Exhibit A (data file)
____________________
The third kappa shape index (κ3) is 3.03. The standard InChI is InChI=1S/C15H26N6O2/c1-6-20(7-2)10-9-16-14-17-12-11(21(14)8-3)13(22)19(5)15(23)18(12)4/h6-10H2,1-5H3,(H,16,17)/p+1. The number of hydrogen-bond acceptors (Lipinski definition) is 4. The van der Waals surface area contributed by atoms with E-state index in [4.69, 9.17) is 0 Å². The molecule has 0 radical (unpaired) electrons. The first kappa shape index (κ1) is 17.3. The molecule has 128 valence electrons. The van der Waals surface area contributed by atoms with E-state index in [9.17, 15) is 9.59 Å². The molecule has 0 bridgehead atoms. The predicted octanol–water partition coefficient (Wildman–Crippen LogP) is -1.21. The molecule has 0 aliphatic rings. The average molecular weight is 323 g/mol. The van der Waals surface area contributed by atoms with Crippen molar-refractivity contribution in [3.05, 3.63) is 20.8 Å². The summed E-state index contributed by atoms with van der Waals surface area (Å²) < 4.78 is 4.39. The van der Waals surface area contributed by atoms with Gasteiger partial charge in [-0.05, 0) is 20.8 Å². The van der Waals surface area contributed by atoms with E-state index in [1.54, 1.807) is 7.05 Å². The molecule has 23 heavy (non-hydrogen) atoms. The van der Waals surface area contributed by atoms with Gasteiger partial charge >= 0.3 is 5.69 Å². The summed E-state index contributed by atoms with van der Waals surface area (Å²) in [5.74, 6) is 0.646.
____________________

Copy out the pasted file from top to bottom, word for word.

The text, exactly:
The third kappa shape index (κ3) is 3.03. The standard InChI is InChI=1S/C15H26N6O2/c1-6-20(7-2)10-9-16-14-17-12-11(21(14)8-3)13(22)19(5)15(23)18(12)4/h6-10H2,1-5H3,(H,16,17)/p+1. The number of hydrogen-bond acceptors (Lipinski definition) is 4. The van der Waals surface area contributed by atoms with E-state index in [4.69, 9.17) is 0 Å². The molecule has 0 radical (unpaired) electrons. The first kappa shape index (κ1) is 17.3. The molecule has 128 valence electrons. The van der Waals surface area contributed by atoms with E-state index in [9.17, 15) is 9.59 Å². The molecule has 0 bridgehead atoms. The predicted octanol–water partition coefficient (Wildman–Crippen LogP) is -1.21. The molecule has 0 aliphatic rings. The average molecular weight is 323 g/mol. The van der Waals surface area contributed by atoms with Crippen molar-refractivity contribution in [3.05, 3.63) is 20.8 Å². The summed E-state index contributed by atoms with van der Waals surface area (Å²) < 4.78 is 4.39. The van der Waals surface area contributed by atoms with Gasteiger partial charge in [-0.05, 0) is 20.8 Å². The van der Waals surface area contributed by atoms with E-state index in [1.54, 1.807) is 7.05 Å². The molecule has 23 heavy (non-hydrogen) atoms. The van der Waals surface area contributed by atoms with Gasteiger partial charge >= 0.3 is 5.69 Å². The summed E-state index contributed by atoms with van der Waals surface area (Å²) in [5.74, 6) is 0.646.